In his Speech at G.I.P. Railway Depressed Class Workmen’s Conference, Nashik Dr. Babasaheb Ambedkar expressed his views on Brahmanism. You can read the whole speech from here.
There are in my view two enemies which the workers of this country have to deal with. The two enemies are Brahmanism and Capitalism.
The accusation of our critics arises partly because the critics fail to reckon Brahmanism as an enemy which the workers have to deal with.
I do not want to be misunderstood when I say that Brahmanism is an enemy which must be dealt with. By Brahmanism, I do not mean the power, privileges and interests of Brahmins as a community. That is not the sense in which I am using the word. By Brahmanism, I mean the negation of the spirit of Liberty, Equality and Fraternity.
In that sense, it is rampant in classes and is not confined to the Brahmins alone, though they have been the originators of it. This Brahmanism which pervades everywhere and which regulates the thought and deeds of all classes is an incontrovertible fact. It is also an incontrovertible fact that the Brahmanism gives certain classes a privileged position. It denies certain other classes even equality of opportunity.
The effect of Brahmanism is not confined to what are social rights such as inter-dining or inter-marriage. If that was so, one would not mind it. But it is not so. It extends to civic rights as distinguished from social rights. Use of public wells, of public conveyances, of public restaurants are matters of civic rights.
Everything which is intended for the public or maintained out of public fund must be open to every citizen. But there are millions to whom these civic rights are denied. Can anybody doubt this is the result of Brahmanism which has been let loose in this country for thousands of years and which is functioning even now as a live wire?
So omnipresent is Brahmanism that it even affects the field of economic opportunities. Take the Depressed Class worker and compare his opportunities with a worker who does not belong to the Depressed Classes. What opportunities of obtaining work has he? What are the prospects he has in the matter of security of service or advancement therein?
How are we to consolidate the ranks of labour? Not by allowing one section of workers to suppress another section of the workers. Not by preventing the oppressed section from agitating against the injustice that is being done to them. The real way to bring about unity is to remove the causes which make one worker the antagonist of another worker on the ground of race and religion. The real way to bring about unity is to tell the worker that he is wrong in claiming rights which he is not prepared to give to other workers.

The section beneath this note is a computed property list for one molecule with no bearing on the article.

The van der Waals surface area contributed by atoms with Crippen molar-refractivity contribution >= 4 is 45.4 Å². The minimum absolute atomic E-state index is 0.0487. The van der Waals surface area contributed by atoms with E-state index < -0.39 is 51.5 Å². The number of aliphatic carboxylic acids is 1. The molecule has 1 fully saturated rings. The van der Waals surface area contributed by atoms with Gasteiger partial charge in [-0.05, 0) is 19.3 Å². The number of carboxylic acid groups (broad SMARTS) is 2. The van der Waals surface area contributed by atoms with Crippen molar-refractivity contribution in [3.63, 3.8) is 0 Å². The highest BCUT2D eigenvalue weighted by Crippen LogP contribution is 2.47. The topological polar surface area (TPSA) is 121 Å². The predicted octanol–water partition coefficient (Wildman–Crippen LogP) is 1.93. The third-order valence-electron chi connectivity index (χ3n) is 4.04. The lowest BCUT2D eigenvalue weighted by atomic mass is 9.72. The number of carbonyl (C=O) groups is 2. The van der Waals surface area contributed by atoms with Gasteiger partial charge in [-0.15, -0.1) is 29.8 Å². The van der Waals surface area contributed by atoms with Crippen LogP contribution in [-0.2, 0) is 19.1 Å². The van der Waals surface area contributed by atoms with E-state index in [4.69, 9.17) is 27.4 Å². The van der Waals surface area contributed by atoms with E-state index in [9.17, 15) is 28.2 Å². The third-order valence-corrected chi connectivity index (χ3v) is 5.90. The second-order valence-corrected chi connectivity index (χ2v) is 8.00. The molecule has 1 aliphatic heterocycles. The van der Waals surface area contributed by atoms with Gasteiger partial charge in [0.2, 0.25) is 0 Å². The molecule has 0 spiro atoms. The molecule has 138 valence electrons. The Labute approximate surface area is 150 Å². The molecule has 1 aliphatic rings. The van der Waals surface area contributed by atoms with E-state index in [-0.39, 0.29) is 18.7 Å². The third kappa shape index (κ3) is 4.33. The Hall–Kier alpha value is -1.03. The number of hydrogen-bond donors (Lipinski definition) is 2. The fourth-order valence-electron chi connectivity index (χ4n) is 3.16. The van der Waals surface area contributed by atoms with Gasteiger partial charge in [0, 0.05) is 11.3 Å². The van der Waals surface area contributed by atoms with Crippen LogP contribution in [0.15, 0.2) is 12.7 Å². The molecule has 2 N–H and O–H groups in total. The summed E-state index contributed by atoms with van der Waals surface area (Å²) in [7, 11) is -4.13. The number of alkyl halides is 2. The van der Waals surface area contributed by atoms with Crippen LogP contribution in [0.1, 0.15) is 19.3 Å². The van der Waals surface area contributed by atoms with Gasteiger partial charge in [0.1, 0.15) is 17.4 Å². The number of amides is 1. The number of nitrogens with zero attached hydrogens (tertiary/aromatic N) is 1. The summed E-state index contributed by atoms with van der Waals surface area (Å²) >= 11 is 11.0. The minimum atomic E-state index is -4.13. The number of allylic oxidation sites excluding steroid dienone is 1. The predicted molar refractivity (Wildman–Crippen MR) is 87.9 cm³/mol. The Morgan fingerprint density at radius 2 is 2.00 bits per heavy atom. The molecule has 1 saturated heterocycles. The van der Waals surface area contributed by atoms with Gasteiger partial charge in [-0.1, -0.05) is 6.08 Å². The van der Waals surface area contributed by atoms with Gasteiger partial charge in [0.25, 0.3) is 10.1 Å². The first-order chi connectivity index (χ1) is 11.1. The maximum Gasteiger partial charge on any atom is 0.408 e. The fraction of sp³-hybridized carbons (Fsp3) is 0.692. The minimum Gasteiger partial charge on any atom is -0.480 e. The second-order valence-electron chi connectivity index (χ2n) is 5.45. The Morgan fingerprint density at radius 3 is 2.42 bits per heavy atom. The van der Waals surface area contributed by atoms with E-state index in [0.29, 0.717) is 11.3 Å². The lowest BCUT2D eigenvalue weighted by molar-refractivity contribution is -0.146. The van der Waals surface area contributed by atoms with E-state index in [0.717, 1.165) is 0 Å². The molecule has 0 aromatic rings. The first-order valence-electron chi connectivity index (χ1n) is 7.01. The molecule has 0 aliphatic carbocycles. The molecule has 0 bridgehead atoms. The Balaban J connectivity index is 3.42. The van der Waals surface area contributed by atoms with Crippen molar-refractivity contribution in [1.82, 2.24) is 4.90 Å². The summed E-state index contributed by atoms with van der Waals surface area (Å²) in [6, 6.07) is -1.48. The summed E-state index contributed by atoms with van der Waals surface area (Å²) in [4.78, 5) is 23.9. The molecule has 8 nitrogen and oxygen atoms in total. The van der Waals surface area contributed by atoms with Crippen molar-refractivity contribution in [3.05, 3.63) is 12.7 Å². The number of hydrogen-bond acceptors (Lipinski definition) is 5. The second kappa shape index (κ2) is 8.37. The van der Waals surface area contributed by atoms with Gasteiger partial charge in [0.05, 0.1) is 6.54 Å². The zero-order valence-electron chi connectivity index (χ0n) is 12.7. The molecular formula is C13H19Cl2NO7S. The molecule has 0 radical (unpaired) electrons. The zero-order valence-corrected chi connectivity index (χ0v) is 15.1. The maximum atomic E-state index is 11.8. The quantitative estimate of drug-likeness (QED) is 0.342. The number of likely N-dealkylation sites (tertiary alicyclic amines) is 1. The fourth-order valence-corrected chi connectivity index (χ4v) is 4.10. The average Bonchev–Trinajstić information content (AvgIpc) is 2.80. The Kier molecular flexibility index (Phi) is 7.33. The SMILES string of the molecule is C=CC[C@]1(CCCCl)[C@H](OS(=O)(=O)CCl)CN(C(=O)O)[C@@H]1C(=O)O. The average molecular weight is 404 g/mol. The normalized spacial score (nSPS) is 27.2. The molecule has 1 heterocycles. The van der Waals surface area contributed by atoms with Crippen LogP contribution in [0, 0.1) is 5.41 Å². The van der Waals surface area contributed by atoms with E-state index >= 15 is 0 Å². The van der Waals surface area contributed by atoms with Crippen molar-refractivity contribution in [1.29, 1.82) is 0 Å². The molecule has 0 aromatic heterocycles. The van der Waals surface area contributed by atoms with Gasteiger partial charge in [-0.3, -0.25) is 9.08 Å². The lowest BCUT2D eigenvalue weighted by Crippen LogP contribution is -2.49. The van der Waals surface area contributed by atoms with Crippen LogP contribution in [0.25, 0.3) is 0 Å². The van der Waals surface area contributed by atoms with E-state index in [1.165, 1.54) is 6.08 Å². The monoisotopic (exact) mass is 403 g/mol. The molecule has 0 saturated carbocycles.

The real way to bring about unity is to tell the worker who makes these social distinctions which result in unfair discrimination, are wrong in principle and injurious to the solidarity of workers. In other words, we must uproot Brahmanism, the spirit of inequality from among the workers if the ranks and labour are to be united. But where is the labour leader who has done this among workers?
I have heard labour leaders speaking vociferously against capitalism. But I have never heard any labour leader speaking against Brahmanism amongst workers. On the other hand, their silence on this point is quite suspicious.
Whether their silence is due to their belief that Brahmanism has nothing to do with the organisation and unity of workers, whether it is due to their non-appreciation of the fact that Brahmanism has great deal to do with the disorganisation of labour or whether it is due to sheer opportunism which believes in acquiring leadership of labour and not saying anything which would hurt the feelings of the workers. I do not stop to inquire.
But I must say that if Brahmanism is admitted to be the root cause of the disorganisation of labour, a serious effort must be made to remove it from the workers. The infection will not go away merely by ignoring it or by remaining silent about it. It must be pursued, dug out and notched. Then and then only will, the way for the unity of workers be made safe.
So long as Brahmanism remains a living force and so long as people continue to stick to it because it confers privileges upon one class and puts handicaps on others, I am afraid that till then there will be the necessity for those who suffer from these handicaps to organise themselves. And what harm is there if they do organise themselves?
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